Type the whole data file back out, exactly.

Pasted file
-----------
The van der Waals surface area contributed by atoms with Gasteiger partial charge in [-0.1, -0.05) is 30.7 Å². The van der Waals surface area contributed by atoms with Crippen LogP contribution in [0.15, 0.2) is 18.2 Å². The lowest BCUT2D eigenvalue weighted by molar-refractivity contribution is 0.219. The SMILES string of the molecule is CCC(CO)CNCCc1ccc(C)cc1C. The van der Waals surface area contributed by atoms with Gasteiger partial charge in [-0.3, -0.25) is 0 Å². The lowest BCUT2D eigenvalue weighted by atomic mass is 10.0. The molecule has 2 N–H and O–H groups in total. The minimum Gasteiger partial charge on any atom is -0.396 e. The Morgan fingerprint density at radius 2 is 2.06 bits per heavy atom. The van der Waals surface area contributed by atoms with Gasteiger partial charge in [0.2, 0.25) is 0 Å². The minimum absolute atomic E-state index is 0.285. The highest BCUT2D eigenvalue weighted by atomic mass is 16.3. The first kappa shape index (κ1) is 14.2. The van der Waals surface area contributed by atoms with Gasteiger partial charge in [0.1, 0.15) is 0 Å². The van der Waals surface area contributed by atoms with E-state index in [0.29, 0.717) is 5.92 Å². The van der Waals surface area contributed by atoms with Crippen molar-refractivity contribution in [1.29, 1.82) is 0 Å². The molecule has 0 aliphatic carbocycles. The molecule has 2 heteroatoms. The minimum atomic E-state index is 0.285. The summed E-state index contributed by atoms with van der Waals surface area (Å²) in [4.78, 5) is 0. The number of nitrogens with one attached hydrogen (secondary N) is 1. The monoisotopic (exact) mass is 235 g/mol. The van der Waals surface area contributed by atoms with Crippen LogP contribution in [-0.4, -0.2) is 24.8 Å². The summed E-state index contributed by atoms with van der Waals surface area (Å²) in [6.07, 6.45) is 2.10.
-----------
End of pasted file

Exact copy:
The van der Waals surface area contributed by atoms with Gasteiger partial charge in [-0.1, -0.05) is 30.7 Å². The van der Waals surface area contributed by atoms with Crippen LogP contribution in [0.15, 0.2) is 18.2 Å². The lowest BCUT2D eigenvalue weighted by molar-refractivity contribution is 0.219. The SMILES string of the molecule is CCC(CO)CNCCc1ccc(C)cc1C. The van der Waals surface area contributed by atoms with Gasteiger partial charge in [-0.3, -0.25) is 0 Å². The lowest BCUT2D eigenvalue weighted by atomic mass is 10.0. The molecule has 2 N–H and O–H groups in total. The minimum Gasteiger partial charge on any atom is -0.396 e. The Morgan fingerprint density at radius 2 is 2.06 bits per heavy atom. The van der Waals surface area contributed by atoms with Gasteiger partial charge in [0.2, 0.25) is 0 Å². The minimum absolute atomic E-state index is 0.285. The highest BCUT2D eigenvalue weighted by atomic mass is 16.3. The first kappa shape index (κ1) is 14.2. The van der Waals surface area contributed by atoms with Gasteiger partial charge in [0.1, 0.15) is 0 Å². The van der Waals surface area contributed by atoms with E-state index in [0.29, 0.717) is 5.92 Å². The van der Waals surface area contributed by atoms with Crippen molar-refractivity contribution in [1.29, 1.82) is 0 Å². The molecule has 0 aliphatic carbocycles. The molecule has 2 heteroatoms. The minimum atomic E-state index is 0.285. The summed E-state index contributed by atoms with van der Waals surface area (Å²) in [4.78, 5) is 0. The number of nitrogens with one attached hydrogen (secondary N) is 1. The monoisotopic (exact) mass is 235 g/mol. The van der Waals surface area contributed by atoms with Crippen LogP contribution in [-0.4, -0.2) is 24.8 Å². The summed E-state index contributed by atoms with van der Waals surface area (Å²) in [6.07, 6.45) is 2.10.